Around TownBike to Barns (B2B) Bike Ride
The Local Growers’ Guild is hosting Indiana’s first annual Bike to Barns event on Saturday, March 30th. B2B invites cyclists of all ages and skill levels to bike to farms in Monroe, Owen, and Brown counties during this day-long event. Funds raised will support the Local Growers' Guild, a cooperative of farmers, retailers, and community members dedicated to strengthening the local food economy in southern Indiana through education, direct support, and market connections.
Going Solar Pitch-in and Forum
Mr. Powell Writes a Memo
One of the great social issues of our day is that of corporate personhood. Last May "Move to Amend-South Central Indiana" co-sponsored a play, “The Prosecution of Judge Waite,” about the Chief Justice in the 1886 Supreme Court decision mistakenly cited as the legal precedent for corporate personhood. A sequel to that play by local author-activist James Allison will be enacted at the Unitarian Universalist Church on March 1st and 2nd at 7:00 p.m. This play will explore the manner in which Associate Justice Lewis Powell masterminded the counterattack against the regulatory reforms of the 1970s, paving the way to Citizens United in 2010. Other characters in the play are broadcast journalist Edward R. Murrow, and citizen activist Ralph Nader. Admission and reception are free.
And if this topic is of interest to you, you should be aware that in a Washington press conference earlier this week, Move to Amend announced its proposed 28th Amendment to the U.S. Constitution. It consists of two sections: 1. Artificial Entities Such as Corporations Do Not Have Constitutional Rights, and 2. Money is Not Free Speech.
The 2013 Trashion Refashion Show will take place on Sunday, April 21st at 7:00 p.m. at the Buskirk-Chumley Theater. Fashion designs are now being accepted in two categories: "Trashion" is the result of creatively turning discarded items into fashion; "Refashion" is the result of modifying existing clothing into something more fashionable. Submissions are due by March 1st.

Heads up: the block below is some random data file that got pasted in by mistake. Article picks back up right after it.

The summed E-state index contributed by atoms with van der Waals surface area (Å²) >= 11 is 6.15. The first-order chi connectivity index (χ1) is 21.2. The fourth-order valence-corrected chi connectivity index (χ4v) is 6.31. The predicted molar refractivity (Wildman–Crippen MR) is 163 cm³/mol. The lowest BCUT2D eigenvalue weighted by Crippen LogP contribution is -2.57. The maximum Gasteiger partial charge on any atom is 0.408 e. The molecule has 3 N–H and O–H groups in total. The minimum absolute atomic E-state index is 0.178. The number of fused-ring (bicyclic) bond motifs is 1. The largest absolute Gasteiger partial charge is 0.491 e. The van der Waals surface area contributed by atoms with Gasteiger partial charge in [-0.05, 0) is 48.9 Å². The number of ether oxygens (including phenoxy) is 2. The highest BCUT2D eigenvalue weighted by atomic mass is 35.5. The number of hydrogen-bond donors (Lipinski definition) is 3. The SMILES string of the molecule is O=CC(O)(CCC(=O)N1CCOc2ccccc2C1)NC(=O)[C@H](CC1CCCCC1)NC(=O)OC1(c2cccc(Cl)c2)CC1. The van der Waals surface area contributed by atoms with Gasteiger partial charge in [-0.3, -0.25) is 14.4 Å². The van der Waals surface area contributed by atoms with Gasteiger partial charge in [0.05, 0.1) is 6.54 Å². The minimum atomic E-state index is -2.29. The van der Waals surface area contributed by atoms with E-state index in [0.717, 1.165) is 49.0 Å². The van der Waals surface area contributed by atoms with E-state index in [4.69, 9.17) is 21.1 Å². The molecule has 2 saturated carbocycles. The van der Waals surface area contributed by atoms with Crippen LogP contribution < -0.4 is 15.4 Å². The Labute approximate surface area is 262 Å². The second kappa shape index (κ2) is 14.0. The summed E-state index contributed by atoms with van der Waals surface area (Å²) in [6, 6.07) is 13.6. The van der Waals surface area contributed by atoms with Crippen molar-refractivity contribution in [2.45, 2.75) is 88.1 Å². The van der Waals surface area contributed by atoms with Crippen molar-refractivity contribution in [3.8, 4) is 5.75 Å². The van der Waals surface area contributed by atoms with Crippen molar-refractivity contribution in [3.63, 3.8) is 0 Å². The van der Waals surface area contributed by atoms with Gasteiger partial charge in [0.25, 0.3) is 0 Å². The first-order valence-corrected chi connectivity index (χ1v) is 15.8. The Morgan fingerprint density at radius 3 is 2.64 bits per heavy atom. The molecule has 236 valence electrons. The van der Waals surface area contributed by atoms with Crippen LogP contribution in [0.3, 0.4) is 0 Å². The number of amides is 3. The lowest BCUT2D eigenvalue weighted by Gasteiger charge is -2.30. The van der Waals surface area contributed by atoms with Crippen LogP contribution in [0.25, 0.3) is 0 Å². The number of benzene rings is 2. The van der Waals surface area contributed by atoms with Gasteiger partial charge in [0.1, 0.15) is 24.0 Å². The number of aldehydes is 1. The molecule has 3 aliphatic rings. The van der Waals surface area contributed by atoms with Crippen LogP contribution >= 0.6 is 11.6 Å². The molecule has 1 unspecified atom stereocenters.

Green Drinks Bloomington
Here's our regular reminder that Green Drinks Bloomington meets the 4th Wednesday of every month from 5:30 – 7:30 p.m. at the Banquet Facility at Upland Brewing. A $5 donation is requested; some food is provided. This month, members of the local faith community will discuss their decision to install photovoltaic panels on four Bloomington places of worship this spring. The presenters will discuss why climate change mitigation is critical and why working through faith communities is a good way to do that. They'll also discuss saving energy in congregation facilities, spreading the word to the larger community, and the most promising solar hardware currently available, This will all take place during the programmed portion of the evening, from 6 - 6:30 p.m. on February 27th. Please join us for a snack, a drink, and a thought-provoking discussion of this topic.
Soup Bowl Benefit
The 19th annual Soup Bowl Benefit will be held on Sunday, February 17th at 5:00 p.m. at the Monroe Co. Convention Center. This is a great opportunity to break bread with your friends and neighbors while enjoy delicious soups and bread from more than 25 local restaurants, great entertainment, a smorgasbord of beautiful handmade bowls. And it's all for the good cause of supporting the Hoosier Hills Food Bank.
Farmers' Market Accepts SNAP Benefits
The Bloomington Winter Farmers’ Market is now accepting “Supplemental Nutrition Assistance Program” (SNAP) benefits. Customers must simply bring their EBT cards to the information booth directly inside the doors of the west entrance to the Market, where they will be able to collect tokens equivalent to dollar amounts. Further, due to the generosity of an anonymous donor, the Winter Market will double customers’ SNAP benefits up to $18. You can find the details here.
In the Co-op WorldEmployees Now Own New Belgium Brewing
The company that produces Fat Tire beer is now completely owned by its employees. Fort Collins-based New Belgium Brewing, the country's third largest craft brewer, is now completely owned by its 456 employees. Managing director Michael Harden says he expects other craft brewers to consider employee ownership as a means of remaining independent in an era in which a great deal of consolidation is occurring in the industry.
Bloomingfoods to Host Start-Up Conference
For the fourth consecutive year, Bloomingfoods will host a co-op start-up conference. This conference, which began as a very modest event for folks in states bordering Indiana, now brings together people from throughout the country who are interested in launching cooperatively-owned grocery stores. The Indiana Cooperative Development Center (ICDC) website offers full coverage of the event.
Food, Eating, and HealthSB 391: The Ag-Gag Law